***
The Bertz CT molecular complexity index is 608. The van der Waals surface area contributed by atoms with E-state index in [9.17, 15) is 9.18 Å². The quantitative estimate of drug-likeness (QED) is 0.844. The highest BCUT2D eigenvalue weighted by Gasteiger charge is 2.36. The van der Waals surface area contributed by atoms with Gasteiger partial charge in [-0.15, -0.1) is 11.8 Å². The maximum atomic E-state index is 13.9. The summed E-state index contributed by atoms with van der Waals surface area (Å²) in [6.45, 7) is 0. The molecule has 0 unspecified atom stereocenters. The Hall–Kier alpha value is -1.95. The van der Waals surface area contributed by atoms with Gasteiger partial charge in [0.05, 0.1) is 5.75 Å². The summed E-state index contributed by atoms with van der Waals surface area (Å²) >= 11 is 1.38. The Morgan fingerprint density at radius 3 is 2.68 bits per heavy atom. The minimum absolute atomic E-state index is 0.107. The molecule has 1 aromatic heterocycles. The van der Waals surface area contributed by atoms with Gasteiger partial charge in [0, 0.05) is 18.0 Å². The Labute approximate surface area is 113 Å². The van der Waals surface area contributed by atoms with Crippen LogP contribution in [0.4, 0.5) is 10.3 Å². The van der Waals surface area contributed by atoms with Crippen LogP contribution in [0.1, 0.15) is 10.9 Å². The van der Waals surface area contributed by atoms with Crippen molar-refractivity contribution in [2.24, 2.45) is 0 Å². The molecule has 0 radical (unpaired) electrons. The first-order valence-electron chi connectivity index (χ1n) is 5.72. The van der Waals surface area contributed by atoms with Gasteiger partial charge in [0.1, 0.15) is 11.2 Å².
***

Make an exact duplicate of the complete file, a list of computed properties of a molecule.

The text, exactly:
The Bertz CT molecular complexity index is 608. The van der Waals surface area contributed by atoms with E-state index in [9.17, 15) is 9.18 Å². The quantitative estimate of drug-likeness (QED) is 0.844. The highest BCUT2D eigenvalue weighted by Gasteiger charge is 2.36. The van der Waals surface area contributed by atoms with Gasteiger partial charge in [-0.15, -0.1) is 11.8 Å². The maximum atomic E-state index is 13.9. The summed E-state index contributed by atoms with van der Waals surface area (Å²) in [6.45, 7) is 0. The molecule has 0 unspecified atom stereocenters. The Hall–Kier alpha value is -1.95. The van der Waals surface area contributed by atoms with Gasteiger partial charge in [0.05, 0.1) is 5.75 Å². The summed E-state index contributed by atoms with van der Waals surface area (Å²) >= 11 is 1.38. The Morgan fingerprint density at radius 3 is 2.68 bits per heavy atom. The minimum absolute atomic E-state index is 0.107. The molecule has 1 aromatic heterocycles. The van der Waals surface area contributed by atoms with Gasteiger partial charge in [0, 0.05) is 18.0 Å². The Labute approximate surface area is 113 Å². The van der Waals surface area contributed by atoms with Crippen LogP contribution in [0.4, 0.5) is 10.3 Å². The van der Waals surface area contributed by atoms with Crippen LogP contribution in [0.1, 0.15) is 10.9 Å². The van der Waals surface area contributed by atoms with Crippen molar-refractivity contribution in [2.24, 2.45) is 0 Å². The molecule has 0 radical (unpaired) electrons. The first-order valence-electron chi connectivity index (χ1n) is 5.72. The van der Waals surface area contributed by atoms with Gasteiger partial charge in [0.1, 0.15) is 11.2 Å².